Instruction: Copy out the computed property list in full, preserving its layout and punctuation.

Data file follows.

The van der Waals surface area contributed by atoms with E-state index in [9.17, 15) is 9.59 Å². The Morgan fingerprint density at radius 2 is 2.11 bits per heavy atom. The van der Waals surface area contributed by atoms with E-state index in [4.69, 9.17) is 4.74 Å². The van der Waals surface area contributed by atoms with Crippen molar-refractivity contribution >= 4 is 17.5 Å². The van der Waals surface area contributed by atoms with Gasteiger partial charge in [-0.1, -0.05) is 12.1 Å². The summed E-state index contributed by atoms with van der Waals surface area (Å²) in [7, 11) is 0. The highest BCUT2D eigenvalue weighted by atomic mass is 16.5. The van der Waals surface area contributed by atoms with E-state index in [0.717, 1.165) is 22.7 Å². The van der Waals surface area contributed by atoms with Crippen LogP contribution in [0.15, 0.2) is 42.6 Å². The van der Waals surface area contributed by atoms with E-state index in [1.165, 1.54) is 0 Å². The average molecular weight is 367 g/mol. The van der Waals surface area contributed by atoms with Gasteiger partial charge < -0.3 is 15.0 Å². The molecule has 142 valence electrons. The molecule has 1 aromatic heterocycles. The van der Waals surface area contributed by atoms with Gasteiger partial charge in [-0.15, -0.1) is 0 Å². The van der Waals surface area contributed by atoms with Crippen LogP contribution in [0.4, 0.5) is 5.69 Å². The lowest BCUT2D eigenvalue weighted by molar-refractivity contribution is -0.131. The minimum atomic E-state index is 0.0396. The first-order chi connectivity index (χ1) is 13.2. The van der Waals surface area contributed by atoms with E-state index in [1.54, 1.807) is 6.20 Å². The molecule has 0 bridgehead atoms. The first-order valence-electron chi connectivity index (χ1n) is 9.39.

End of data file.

The van der Waals surface area contributed by atoms with E-state index in [9.17, 15) is 9.59 Å². The Morgan fingerprint density at radius 2 is 2.11 bits per heavy atom. The van der Waals surface area contributed by atoms with E-state index in [4.69, 9.17) is 4.74 Å². The van der Waals surface area contributed by atoms with Crippen molar-refractivity contribution >= 4 is 17.5 Å². The van der Waals surface area contributed by atoms with Gasteiger partial charge in [-0.1, -0.05) is 12.1 Å². The summed E-state index contributed by atoms with van der Waals surface area (Å²) in [7, 11) is 0. The highest BCUT2D eigenvalue weighted by atomic mass is 16.5. The van der Waals surface area contributed by atoms with E-state index in [0.717, 1.165) is 22.7 Å². The van der Waals surface area contributed by atoms with Crippen LogP contribution in [0.15, 0.2) is 42.6 Å². The van der Waals surface area contributed by atoms with E-state index in [1.165, 1.54) is 0 Å². The average molecular weight is 367 g/mol. The van der Waals surface area contributed by atoms with Gasteiger partial charge < -0.3 is 15.0 Å². The molecule has 142 valence electrons. The molecule has 1 aromatic heterocycles. The van der Waals surface area contributed by atoms with Gasteiger partial charge in [-0.15, -0.1) is 0 Å². The van der Waals surface area contributed by atoms with Crippen LogP contribution in [0.4, 0.5) is 5.69 Å². The lowest BCUT2D eigenvalue weighted by molar-refractivity contribution is -0.131. The minimum atomic E-state index is 0.0396. The first-order chi connectivity index (χ1) is 13.2. The van der Waals surface area contributed by atoms with E-state index in [1.54, 1.807) is 6.20 Å². The molecule has 0 bridgehead atoms. The first-order valence-electron chi connectivity index (χ1n) is 9.39.